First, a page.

2007 Lamborghini Murcielago LP640 Review

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2007 Lamborghini Murcielago LP640 Review

“At over 330km/h Lamborghini’s ground hugging missile, the LP640 Murcielago is faster than many light planes”

“I don’t drive, I just fly low” was what I read on the license plate of a Red Chevy Corvette while at school in Los Angeles some time ago. Right slogan, wrong car!

That line should have been trademarked by Automobili Lamborghini S.p.A. years ago, and reserved for Lambo’s V12 space ships.

Lamborghini (namely Countach, Diablo, Gallardo) has always been the number one poster brand in the automotive world, easily eclipsing Porsche, Ferrari and Maserati for prime real estate on the walls of teenage boy’s rooms and garages of grown up men.


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2007 Lamborghini Murcielago LP640 Review

I’ve had a personal fascination with the Lamborghini Muira for many years now, given its place in history as one of the world’s most stunning supercars. This obsession led me to do some silly things in my youth. None so silly, as the purchase (with my ever willing partner the ANZ bank) of a worked BMW Alpina 5 Series that had literally been track trashed to death, all because the guy who owned it, promised me a ride in his 280km/h Miura P400S. I did the deal and got my ride of course, wouldn’t you?

Lamborghini Australia was kind enough to hand us the keys to the Godfather of all reasonably priced supercars, the Lamborghini Murcielago LP640.

We would have preferred a bright orange car for the sheer pose value but what we got, Grigio Telesto (translated Telesto grey – for any non Italians), transformed the car into an alien stealth ship that probably evaded police radar, given its all up height of just 1135mm.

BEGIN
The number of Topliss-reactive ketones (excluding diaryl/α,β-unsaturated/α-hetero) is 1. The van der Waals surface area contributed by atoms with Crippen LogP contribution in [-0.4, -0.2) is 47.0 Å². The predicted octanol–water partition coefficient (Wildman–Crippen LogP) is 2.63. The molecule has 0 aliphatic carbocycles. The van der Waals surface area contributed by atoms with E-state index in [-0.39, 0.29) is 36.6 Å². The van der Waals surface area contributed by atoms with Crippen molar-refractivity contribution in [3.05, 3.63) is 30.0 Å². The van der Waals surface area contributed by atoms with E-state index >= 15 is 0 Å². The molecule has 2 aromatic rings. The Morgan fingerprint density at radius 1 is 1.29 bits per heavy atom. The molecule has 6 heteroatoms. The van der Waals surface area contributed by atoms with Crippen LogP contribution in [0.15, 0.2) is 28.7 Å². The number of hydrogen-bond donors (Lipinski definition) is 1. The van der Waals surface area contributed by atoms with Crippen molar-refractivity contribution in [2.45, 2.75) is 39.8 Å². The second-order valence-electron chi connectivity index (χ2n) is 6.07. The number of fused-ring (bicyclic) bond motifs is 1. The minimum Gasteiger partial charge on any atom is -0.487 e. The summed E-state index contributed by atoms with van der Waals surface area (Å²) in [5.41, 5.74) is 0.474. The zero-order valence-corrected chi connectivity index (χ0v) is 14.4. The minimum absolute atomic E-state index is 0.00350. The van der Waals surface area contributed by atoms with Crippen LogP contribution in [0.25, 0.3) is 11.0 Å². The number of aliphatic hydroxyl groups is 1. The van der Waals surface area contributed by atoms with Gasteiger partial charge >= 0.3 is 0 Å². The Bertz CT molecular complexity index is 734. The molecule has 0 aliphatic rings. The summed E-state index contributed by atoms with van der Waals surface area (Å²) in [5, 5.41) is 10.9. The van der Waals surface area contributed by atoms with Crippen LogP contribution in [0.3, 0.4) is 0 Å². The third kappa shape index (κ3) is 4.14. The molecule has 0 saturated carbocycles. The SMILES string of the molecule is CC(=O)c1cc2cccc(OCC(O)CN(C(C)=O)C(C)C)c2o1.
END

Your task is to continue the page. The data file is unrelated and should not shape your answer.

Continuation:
2007 Lamborghini Murcielago LP640 Review

Looking at the Murcielago up close, its inconceivable that the guy that who started it all, Ferruccio Lamborghini used to build tractors for a living.

For my money, the LP640 will turn more heads than any other car on the planet. It’s a colossal machine and to be honest, a little bit intimidating as your eyes take in the massive 6.5 litre V12 engine and the impossibly wide tyres.

It’s not just the 335/30 rubber on the rear corners though, which come to think of it, look every bit as wide as those on a current Formula One car.

This Lamborghini measures 2058 mm across, and that’s 68 mm wider than a Rolls Royce Phantom! Mind blowing.

Believe it or not, the big Lambo is an entirely practical car, when it comes to speed that is. Everything about the design of this car has but one purpose in life, maximum velocity with superglue-like grip and stability.


2007 Lamborghini Murcielago LP640 Review

The outer skin would be completely smooth if not for the multiple air intakes all over the car. These are vital for cooling various key components. The side intakes are huge, particularly that on the left hand side, where it feeds cool air to the oil radiator.

When the temperature gets too hot these intakes, which are thermostatically controlled, actually open up, allowing more air into the ducts. Awesome stuff.